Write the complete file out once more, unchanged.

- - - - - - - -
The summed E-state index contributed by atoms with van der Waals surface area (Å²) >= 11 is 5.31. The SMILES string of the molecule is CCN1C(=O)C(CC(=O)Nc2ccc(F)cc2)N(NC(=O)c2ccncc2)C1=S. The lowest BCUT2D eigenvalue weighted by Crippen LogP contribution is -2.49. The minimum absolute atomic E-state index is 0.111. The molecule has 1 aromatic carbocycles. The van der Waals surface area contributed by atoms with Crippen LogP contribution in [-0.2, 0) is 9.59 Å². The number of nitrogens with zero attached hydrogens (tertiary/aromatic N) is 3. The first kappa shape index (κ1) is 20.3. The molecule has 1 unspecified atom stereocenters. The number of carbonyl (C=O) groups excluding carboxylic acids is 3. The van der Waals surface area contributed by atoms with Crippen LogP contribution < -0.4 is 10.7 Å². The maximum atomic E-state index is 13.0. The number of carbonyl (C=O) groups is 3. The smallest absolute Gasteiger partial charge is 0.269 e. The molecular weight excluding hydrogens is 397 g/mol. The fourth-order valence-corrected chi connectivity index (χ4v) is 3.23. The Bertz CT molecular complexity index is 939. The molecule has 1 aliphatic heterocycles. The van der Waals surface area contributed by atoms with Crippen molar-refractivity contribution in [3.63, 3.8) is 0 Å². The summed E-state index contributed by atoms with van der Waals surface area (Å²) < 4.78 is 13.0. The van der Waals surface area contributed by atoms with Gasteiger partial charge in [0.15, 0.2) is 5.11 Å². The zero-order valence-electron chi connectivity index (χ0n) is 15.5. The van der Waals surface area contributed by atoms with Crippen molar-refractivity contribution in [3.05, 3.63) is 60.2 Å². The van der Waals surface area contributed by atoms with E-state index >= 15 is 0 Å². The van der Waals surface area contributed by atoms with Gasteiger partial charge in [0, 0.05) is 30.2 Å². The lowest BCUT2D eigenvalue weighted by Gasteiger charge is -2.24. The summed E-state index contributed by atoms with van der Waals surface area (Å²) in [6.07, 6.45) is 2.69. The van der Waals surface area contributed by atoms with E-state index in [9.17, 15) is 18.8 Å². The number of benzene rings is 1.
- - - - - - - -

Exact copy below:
The summed E-state index contributed by atoms with van der Waals surface area (Å²) >= 11 is 5.31. The SMILES string of the molecule is CCN1C(=O)C(CC(=O)Nc2ccc(F)cc2)N(NC(=O)c2ccncc2)C1=S. The lowest BCUT2D eigenvalue weighted by Crippen LogP contribution is -2.49. The minimum absolute atomic E-state index is 0.111. The molecule has 1 aromatic carbocycles. The van der Waals surface area contributed by atoms with Crippen LogP contribution in [-0.2, 0) is 9.59 Å². The number of nitrogens with zero attached hydrogens (tertiary/aromatic N) is 3. The first kappa shape index (κ1) is 20.3. The molecule has 1 unspecified atom stereocenters. The number of carbonyl (C=O) groups excluding carboxylic acids is 3. The van der Waals surface area contributed by atoms with Crippen LogP contribution < -0.4 is 10.7 Å². The maximum atomic E-state index is 13.0. The number of carbonyl (C=O) groups is 3. The smallest absolute Gasteiger partial charge is 0.269 e. The molecular weight excluding hydrogens is 397 g/mol. The fourth-order valence-corrected chi connectivity index (χ4v) is 3.23. The Bertz CT molecular complexity index is 939. The molecule has 1 aliphatic heterocycles. The van der Waals surface area contributed by atoms with Crippen molar-refractivity contribution in [3.63, 3.8) is 0 Å². The summed E-state index contributed by atoms with van der Waals surface area (Å²) < 4.78 is 13.0. The van der Waals surface area contributed by atoms with Gasteiger partial charge in [0.15, 0.2) is 5.11 Å². The zero-order valence-electron chi connectivity index (χ0n) is 15.5. The van der Waals surface area contributed by atoms with Crippen molar-refractivity contribution in [3.05, 3.63) is 60.2 Å². The van der Waals surface area contributed by atoms with E-state index >= 15 is 0 Å². The van der Waals surface area contributed by atoms with Gasteiger partial charge in [0, 0.05) is 30.2 Å². The lowest BCUT2D eigenvalue weighted by Gasteiger charge is -2.24. The summed E-state index contributed by atoms with van der Waals surface area (Å²) in [6.07, 6.45) is 2.69. The van der Waals surface area contributed by atoms with E-state index in [9.17, 15) is 18.8 Å². The number of benzene rings is 1.